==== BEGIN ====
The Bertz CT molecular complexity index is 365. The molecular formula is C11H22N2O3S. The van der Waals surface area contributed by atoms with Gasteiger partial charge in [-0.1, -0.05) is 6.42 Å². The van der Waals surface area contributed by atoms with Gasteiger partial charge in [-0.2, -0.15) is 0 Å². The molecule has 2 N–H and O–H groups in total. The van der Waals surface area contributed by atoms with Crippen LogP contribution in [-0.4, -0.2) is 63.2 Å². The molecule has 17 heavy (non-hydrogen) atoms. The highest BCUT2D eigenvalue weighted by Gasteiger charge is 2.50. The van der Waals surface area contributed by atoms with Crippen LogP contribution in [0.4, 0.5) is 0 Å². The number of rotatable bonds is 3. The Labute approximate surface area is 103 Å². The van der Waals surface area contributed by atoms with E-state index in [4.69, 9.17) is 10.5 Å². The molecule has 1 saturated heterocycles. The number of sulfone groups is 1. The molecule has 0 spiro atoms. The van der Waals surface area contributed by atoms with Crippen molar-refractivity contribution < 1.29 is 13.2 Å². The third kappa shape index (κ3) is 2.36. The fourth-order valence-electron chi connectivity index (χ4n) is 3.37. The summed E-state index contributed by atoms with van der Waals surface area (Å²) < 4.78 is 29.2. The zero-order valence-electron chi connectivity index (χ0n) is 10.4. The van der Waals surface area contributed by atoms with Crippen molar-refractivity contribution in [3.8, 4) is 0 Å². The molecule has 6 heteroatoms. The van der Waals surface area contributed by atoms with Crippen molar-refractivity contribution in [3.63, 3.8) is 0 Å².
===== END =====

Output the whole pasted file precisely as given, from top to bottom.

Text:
The Bertz CT molecular complexity index is 365. The molecular formula is C11H22N2O3S. The van der Waals surface area contributed by atoms with Gasteiger partial charge in [-0.1, -0.05) is 6.42 Å². The van der Waals surface area contributed by atoms with Gasteiger partial charge in [-0.2, -0.15) is 0 Å². The molecule has 2 N–H and O–H groups in total. The van der Waals surface area contributed by atoms with Crippen LogP contribution in [-0.4, -0.2) is 63.2 Å². The molecule has 17 heavy (non-hydrogen) atoms. The highest BCUT2D eigenvalue weighted by Gasteiger charge is 2.50. The van der Waals surface area contributed by atoms with Crippen LogP contribution in [0.4, 0.5) is 0 Å². The number of rotatable bonds is 3. The Labute approximate surface area is 103 Å². The van der Waals surface area contributed by atoms with E-state index in [4.69, 9.17) is 10.5 Å². The molecule has 1 saturated heterocycles. The number of sulfone groups is 1. The molecule has 0 spiro atoms. The van der Waals surface area contributed by atoms with Crippen molar-refractivity contribution < 1.29 is 13.2 Å². The third kappa shape index (κ3) is 2.36. The fourth-order valence-electron chi connectivity index (χ4n) is 3.37. The summed E-state index contributed by atoms with van der Waals surface area (Å²) < 4.78 is 29.2. The zero-order valence-electron chi connectivity index (χ0n) is 10.4. The van der Waals surface area contributed by atoms with Crippen molar-refractivity contribution in [3.8, 4) is 0 Å². The molecule has 6 heteroatoms. The van der Waals surface area contributed by atoms with Crippen molar-refractivity contribution in [3.63, 3.8) is 0 Å².